Get the most important digital marketing news each day.
Brands must close the loop on audience segmentation
Contributor Matt Nitzberg believes marketers need to move away from common, ingrained measurement practices and instead take an “audience-first” approach to analytics.
Marketers competing in mature product categories are in a tough spot. For offerings from cereal to flights to cars, competition for market share and share of voice is ruthless.
Brand managers have to contend with long-established brands (e.g., Pepsi and Coke), hot new trends (e.g., coconut water), and even competition within their own corporate walls from overlapping brands (e.g., Dasani and Sprite.) Targeting the same old segments, such as “soccer moms” or “business travelers,” simply doesn’t provide enough product lift to win against the current of competition.
Companies in these sectors are forced to get creative by targeting a varied set of audience segments. A detergent brand looking to attract new audiences and be more relevant to current customers might create convenient pre-measured pods that appeal to both working moms and single men, for example.
Tailoring to different segments
A lot of work goes into understanding the target audience’s needs and creating a marketing plan to communicate the differences of the new product as effectively as possible. Savvy marketers will develop various creative and media plans tailored to the different segments. The detergent brand may choose late-night TV and streaming video for the single guys and online news apps for the working moms.
Marketers must review each predetermined audience segment to understand its inherent value. Just because a marketer identifies a segment as a potential target, it doesn’t mean it’s worth the extra effort and investment it requires.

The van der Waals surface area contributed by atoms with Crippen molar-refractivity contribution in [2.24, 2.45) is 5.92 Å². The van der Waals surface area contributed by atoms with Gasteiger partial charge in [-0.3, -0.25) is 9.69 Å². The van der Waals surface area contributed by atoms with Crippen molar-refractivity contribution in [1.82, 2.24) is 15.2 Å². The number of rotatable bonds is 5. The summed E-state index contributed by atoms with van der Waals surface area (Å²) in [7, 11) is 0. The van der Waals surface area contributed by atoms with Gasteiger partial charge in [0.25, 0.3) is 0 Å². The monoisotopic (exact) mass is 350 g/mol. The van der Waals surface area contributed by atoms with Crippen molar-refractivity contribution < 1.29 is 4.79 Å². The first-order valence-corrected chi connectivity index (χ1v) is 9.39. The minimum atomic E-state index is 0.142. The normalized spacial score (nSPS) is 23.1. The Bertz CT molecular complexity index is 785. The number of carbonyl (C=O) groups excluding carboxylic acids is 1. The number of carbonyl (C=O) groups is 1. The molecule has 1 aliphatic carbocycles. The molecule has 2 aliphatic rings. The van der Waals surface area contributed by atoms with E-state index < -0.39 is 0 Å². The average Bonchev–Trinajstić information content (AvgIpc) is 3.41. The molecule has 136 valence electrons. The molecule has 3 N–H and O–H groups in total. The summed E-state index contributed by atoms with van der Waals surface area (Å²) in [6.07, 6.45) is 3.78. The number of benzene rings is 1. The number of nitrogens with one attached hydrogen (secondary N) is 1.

Analysts should ask: How much did they pay to reach them? How much did they spend on tailored content? Which segments reacted best, to what, and why?
Unfortunately, after all of this meticulous work, ingrained campaign features like media channels and spending are often the focus of the performance evaluation, rather than the performance of the different audience segments.
Greg Pharo, a director of market research and analysis at AT&T, has suggested that many marketers focus too closely on the financial returns of individual marketing channels in their media mix, to the detriment of many other informative metrics, including audience segments. As a result, he notes, important work that’s done at the beginning of a campaign is wasted.
Common measurement approaches cancel out the importance of media plans that are tailored to individual audience segments. Ingrained measurement practices that focus on marketing channels or compare product performance at a high level will not pick up on the variation in performance of two or more distinct groups.
Taking an audience-first approach
Comparing pre-measured pod performance to liquid detergent will show only overall sales. Instead, brands need to look at product sales lift for the target groups, and then determine if the overall cost of differentiated offerings and marketing is a profitable strategy.
A channel-centric approach to media analysis creates the same watered-down view of audience segment performance. An analyst might look at the performance of mobile compared to TV or search and determine that it was not worth the price for the overall average buyer, while it might have performed very well for the working moms it was meant to target.
Instead, businesses must be able to view an analysis along segment lines and take a closer look at media performance. That way, marketers can determine how to optimize marketing plans by segment.
Marketers put a lot of R&D into specialized products and niche audience targets. It’s in their best interest to ensure that their work is recognized, analyzed and optimized.
If a brand is willing to take an “audience-first” approach to their product and advertising development, they need to take an “audience-first” approach to their analytics as well.
Some opinions expressed in this article may be those of a guest author and not necessarily Marketing Land. Staff authors are listed here.